Researchers from the Peter MacCallum Cancer Centre have discovered a possible cause of medulloblastoma, one of the world’s most common childhood cancers.
Cancer scientists have found mature cells in the brain can revert to basic stem cells and initiate cancer – a process previously thought not to be possible.
Trials undertaken in the fruit fly, which shares around 70 per cent common cancer genes with humans, found mature cells, in the absence of a key gene, revert into rapidly dividing stem cells that can cause brain tumours.
Dr Louise Cheng, Head of the Stem Cell Growth Regulation Laboratory at Peter Mac and lead author on the study, said, ‘It was thought that, once matured, brain cells or neurons could not go backwards and become stem cells again — but we found this process is in fact reversible.
“In our fruit fly model, we found that once a gene called Nerfin-1, which keeps neurons locked in a mature, non-dividing state, is lost, the neurons revert to an out-of-control stem cell state, rapidly initiating cancer and quickly becoming brain tumours.”
These findings are significant as medulloblastoma patients often have a faulty version of the human equivalent of this Nerfin-1 gene, called INSM1.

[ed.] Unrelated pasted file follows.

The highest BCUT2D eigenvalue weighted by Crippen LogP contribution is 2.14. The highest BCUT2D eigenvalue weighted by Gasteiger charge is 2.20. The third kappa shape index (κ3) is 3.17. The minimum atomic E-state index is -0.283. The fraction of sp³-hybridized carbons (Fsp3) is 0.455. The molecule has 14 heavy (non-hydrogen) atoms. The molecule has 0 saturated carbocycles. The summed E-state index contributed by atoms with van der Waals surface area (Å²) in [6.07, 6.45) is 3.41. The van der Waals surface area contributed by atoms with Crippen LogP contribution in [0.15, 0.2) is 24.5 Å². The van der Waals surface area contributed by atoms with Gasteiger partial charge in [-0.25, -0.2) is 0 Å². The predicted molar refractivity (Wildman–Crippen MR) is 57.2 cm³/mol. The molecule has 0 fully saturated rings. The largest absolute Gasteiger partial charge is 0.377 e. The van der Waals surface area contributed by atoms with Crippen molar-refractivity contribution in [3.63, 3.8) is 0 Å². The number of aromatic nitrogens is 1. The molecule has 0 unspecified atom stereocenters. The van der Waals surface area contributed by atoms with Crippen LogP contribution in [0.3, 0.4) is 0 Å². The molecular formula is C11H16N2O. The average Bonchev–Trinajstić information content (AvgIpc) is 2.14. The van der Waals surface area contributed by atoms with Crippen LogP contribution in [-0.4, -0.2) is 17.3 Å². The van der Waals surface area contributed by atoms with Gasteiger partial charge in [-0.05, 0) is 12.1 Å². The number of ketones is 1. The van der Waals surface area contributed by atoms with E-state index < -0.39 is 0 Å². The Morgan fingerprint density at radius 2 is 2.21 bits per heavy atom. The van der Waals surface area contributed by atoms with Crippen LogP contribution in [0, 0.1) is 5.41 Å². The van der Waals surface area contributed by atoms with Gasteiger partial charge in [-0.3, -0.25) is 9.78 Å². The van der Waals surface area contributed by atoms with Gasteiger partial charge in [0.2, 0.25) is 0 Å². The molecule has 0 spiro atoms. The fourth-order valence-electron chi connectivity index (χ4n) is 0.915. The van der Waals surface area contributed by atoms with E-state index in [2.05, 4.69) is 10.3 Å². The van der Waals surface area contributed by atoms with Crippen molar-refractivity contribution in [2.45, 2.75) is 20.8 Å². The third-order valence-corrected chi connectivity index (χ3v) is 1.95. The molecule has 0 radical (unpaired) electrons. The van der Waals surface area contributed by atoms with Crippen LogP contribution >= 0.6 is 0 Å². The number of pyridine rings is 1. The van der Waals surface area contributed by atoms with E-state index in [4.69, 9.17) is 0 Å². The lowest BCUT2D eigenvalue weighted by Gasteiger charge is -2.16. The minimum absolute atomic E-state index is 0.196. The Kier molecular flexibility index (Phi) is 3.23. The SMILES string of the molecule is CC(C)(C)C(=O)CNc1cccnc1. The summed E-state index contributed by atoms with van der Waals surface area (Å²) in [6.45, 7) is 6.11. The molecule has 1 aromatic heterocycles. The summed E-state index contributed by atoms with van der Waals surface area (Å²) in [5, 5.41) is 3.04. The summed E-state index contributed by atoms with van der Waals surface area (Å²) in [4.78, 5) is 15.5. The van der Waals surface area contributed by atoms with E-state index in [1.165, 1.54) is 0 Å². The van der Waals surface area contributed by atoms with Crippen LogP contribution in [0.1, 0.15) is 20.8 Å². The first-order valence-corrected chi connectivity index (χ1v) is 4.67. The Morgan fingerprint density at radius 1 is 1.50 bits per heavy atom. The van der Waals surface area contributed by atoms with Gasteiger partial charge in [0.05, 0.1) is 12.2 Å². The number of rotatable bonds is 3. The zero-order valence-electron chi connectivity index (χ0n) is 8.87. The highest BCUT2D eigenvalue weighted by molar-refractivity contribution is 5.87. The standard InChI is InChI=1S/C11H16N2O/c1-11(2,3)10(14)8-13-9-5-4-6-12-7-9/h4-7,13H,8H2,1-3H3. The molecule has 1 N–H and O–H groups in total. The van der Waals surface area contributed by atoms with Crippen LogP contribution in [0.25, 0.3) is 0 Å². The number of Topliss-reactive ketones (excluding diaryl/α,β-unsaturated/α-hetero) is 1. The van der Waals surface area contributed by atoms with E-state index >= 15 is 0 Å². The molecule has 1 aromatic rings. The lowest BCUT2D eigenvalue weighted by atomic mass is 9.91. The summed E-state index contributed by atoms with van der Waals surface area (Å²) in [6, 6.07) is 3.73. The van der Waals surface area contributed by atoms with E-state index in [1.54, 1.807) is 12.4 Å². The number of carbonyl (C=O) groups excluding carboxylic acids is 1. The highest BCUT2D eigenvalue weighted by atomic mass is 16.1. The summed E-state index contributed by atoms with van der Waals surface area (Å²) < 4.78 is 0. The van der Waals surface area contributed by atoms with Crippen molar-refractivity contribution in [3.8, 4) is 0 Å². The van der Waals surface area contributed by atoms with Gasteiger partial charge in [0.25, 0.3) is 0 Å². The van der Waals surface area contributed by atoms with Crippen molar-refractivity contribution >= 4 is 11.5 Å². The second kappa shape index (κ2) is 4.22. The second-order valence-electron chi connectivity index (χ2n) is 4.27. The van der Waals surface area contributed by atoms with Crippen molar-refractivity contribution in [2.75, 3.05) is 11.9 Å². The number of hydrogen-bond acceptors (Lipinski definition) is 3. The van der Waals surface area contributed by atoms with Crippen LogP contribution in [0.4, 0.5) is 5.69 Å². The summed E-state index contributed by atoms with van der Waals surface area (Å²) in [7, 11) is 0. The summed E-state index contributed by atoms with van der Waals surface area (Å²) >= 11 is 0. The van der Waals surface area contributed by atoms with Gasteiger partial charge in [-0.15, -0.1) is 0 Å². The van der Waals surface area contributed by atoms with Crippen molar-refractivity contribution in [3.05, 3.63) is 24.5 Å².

“INSM1 is frequently mutated in people with medulloblastoma and we believe preserving the protective role of INSM1 could prevent the reversion of mature neurons into stem cells, and stop cancer initiation in the brain,” said Dr Cheng.
“This is particularly important in the current treatment context where chemotherapy is used to target rapidly dividing cells, but does not kill non-dividing, mature cells, which we now know can be a cause of medulloblastoma, potentially explaining why chemotherapy is not always successful in treating brain cancers in the long term.”
This discovery that non-dividing cells may also cause cancer now opens the door for cancer scientists to develop of new targeted therapies and drugs with the potential to block this reversion of non-dividing cells and eliminate cancer-causing stem cell populations altogether.
This information was originally published on the Peter MacCallum website and can be found here.